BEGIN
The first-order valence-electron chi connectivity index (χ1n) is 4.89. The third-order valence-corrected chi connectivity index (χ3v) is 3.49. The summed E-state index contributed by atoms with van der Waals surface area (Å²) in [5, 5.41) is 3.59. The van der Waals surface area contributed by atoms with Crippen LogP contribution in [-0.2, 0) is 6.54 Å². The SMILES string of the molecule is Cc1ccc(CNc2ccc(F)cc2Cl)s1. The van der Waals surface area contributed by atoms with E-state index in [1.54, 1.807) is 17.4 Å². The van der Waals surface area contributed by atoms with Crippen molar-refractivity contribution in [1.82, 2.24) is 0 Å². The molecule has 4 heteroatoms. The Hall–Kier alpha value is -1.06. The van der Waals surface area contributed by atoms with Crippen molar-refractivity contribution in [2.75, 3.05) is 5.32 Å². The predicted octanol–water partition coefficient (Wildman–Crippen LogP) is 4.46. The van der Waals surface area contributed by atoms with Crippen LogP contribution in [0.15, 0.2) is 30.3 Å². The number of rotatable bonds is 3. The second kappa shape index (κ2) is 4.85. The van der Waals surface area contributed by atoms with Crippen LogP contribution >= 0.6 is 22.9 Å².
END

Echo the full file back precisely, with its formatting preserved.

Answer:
The first-order valence-electron chi connectivity index (χ1n) is 4.89. The third-order valence-corrected chi connectivity index (χ3v) is 3.49. The summed E-state index contributed by atoms with van der Waals surface area (Å²) in [5, 5.41) is 3.59. The van der Waals surface area contributed by atoms with Crippen LogP contribution in [-0.2, 0) is 6.54 Å². The SMILES string of the molecule is Cc1ccc(CNc2ccc(F)cc2Cl)s1. The van der Waals surface area contributed by atoms with E-state index in [1.54, 1.807) is 17.4 Å². The van der Waals surface area contributed by atoms with Crippen molar-refractivity contribution in [1.82, 2.24) is 0 Å². The molecule has 4 heteroatoms. The Hall–Kier alpha value is -1.06. The van der Waals surface area contributed by atoms with Crippen molar-refractivity contribution in [2.75, 3.05) is 5.32 Å². The predicted octanol–water partition coefficient (Wildman–Crippen LogP) is 4.46. The van der Waals surface area contributed by atoms with Crippen LogP contribution in [0.15, 0.2) is 30.3 Å². The number of rotatable bonds is 3. The second kappa shape index (κ2) is 4.85. The van der Waals surface area contributed by atoms with Crippen LogP contribution >= 0.6 is 22.9 Å².